From Russia war to cryptocurrencies to climate, 15 key takeaways from G20 declaration

G20 leaders discussed a range of issues including Russia-Ukraine war, trade, education, health and clean energy at the summit, as well as, during bilateral meetings.

The G20 communique’ highlighted global issues of the Russia-Ukraine war, food and energy security, vaccine, cryptocurrencies and COVID-19 pandemic fund. Issued at the end of the two-day summit, it extensively deliberated on the Russian invasion of Ukraine and its implications for the world. The two-day G20 summit, which was held in Bali, Indonesia, concluded on Wednesday.

World leaders, including Prime Minister Narendra Modi, UK Prime Minister Rishi Sunak, China President Xi Jinping and US President Joe Biden, attended the meeting. They discussed a range of issues including trade, education, defense and clean energy at the summit, as well as, during bilateral meetings.

The war in Ukraine was the most debated article of the leaders’ declaration approved by all members of the G20 bloc, said the president of host Indonesia.

Here are some key takeaways from the declaration:

  • Point 4 of the declaration echoed PM Modi’s message that said “today’s era must not be of war”. In his bilateral meeting with Russian President Vladimir Putin in Uzbekistan on September 16, the prime minister had said “today’s era is not of war” and nudged him to end the conflict.
  • The declaration said many G-20 members strongly condemned Russia’s war against Ukraine and expressed the view that Moscow’s “illegal, unjustified and unprovoked war of aggression against Ukraine is impairing the global economic recovery.”
  • Most members “strongly condemned the war” in Ukraine and stressed, “it is causing immense human suffering and exacerbating existing fragilities in the global economy”. It also mentions that “there were other views and different assessments of the situation and sanctions”.
Joe Biden and PM Modi at G20 meet in Indonesia.
  • G20 leaders pledged to “take action to promote food and energy security and support stability of markets, providing temporary and targeted support to cushion the impact of price increases, strengthening dialogue between producers and consumers, and increasing trade and investments for long-term food and energy security needs, resilient and sustainable food, fertilizer and energy systems”.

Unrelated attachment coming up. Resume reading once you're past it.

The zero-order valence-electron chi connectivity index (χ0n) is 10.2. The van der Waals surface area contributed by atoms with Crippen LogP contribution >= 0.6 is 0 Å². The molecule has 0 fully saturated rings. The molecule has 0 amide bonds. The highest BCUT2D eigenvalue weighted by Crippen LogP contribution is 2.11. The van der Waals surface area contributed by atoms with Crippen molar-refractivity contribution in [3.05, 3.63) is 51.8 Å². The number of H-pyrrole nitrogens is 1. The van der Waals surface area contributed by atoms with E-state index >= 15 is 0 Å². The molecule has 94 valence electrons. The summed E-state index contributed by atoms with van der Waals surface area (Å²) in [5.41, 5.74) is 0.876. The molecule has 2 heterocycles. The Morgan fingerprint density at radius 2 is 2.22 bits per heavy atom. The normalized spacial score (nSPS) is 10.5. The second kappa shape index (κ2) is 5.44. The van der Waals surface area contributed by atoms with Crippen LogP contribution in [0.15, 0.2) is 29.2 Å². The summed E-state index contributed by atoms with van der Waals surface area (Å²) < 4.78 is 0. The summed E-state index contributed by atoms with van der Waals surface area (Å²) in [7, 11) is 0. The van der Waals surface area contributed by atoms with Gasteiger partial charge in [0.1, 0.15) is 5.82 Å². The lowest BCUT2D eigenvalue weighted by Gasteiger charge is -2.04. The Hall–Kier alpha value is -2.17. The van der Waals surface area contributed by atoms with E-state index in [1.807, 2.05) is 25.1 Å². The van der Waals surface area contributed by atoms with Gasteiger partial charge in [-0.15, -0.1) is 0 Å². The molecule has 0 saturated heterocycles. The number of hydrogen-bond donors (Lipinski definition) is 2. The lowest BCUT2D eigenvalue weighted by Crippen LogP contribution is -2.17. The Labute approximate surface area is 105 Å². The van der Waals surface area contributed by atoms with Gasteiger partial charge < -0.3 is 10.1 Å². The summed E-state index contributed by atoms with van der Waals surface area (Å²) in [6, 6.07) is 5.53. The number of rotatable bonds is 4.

• They also committed to taking “urgent actions to save lives, prevent hunger and malnutrition, particularly to address the vulnerabilities of developing countries, and call for an accelerated transformation towards sustainable and resilient agriculture and food systems and supply chains.”
  • The leaders reiterated their support for “open, transparent, inclusive, predictable, and non-discriminatory, rules-based agricultural trade based on WTO rules”.
  • G20 leaders emphasised the importance of ensuring that “global energy demand is matched by affordable energy supplies”. They underlined “the urgency to rapidly transform and diversify energy systems, advance energy security and resilience and markets stability, by accelerating and ensuring clean, sustainable, just, affordable, and inclusive energy transitions and flow of sustainable investments”.
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  • G20 leaders in Bali agreed to pursue efforts to limit the rise in global temperatures to 1.5 degrees Celsius and recognised the need to speed up efforts to phase down coal use, in a potential boost to the COP27 climate talks.
  • The importance of strengthening national health systems was also stressed upon in the declaration. The leaders emphasized the need for equitable access to pandemic medical countermeasures. “We reaffirm our commitment to strengthen global health governance, with the leading and coordination role of WHO and support from other international organizations, the declaration said.
  • On the pandemic fund, G20 leaders supported the establishment of a new Financial Intermediary Fund for Pandemic PPR (the ‘Pandemic Fund’) hosted by the World Bank. They called on “new donors to join the Pandemic Fund, as they are able to”.
PM Modi shakes hands with Indonesian President Joko Widodo
  • G20 leaders underscored the importance of public-private partnership, and technology transfer and knowledge sharing on voluntary and mutually agreed terms.
  • To enable global pathogen surveillance as part of our commitment to implement the IHR (2005), G20 leaders encouraged sharing of pathogen data in a timely manner on shared and trusted platforms in collaboration with the World Health Organization (WHO).
  • G20 leaders said their central banks will continue to calibrate the pace of monetary policy tightening, while being mindful of the need to limit “cross-country spillovers.” They also reaffirmed their commitment to avoid excessive exchange-rate volatility while recognising that “many currencies have moved significantly” this year.
PM Modi meets UK PM Rishi Sunak
  • They called on the “OECD/G20 Inclusive Framework on Base Erosion and Profit Shifting (BEPS) to finalize Pillar One, including remaining issues and by signing the Multilateral Convention in the first half of 2023, and to complete the negotiations of the Subject to Tax Rule (STTR) under Pillar Two that would allow the development of a Multilateral Instrument for its implementation.”
  • On cryptocurrencies, the G20 declaration said: “We welcome the FSB’s proposed approach for establishing a comprehensive international framework for the regulation of crypto-asset activities based on the principle of ‘same activity, same risk, same regulation’.”

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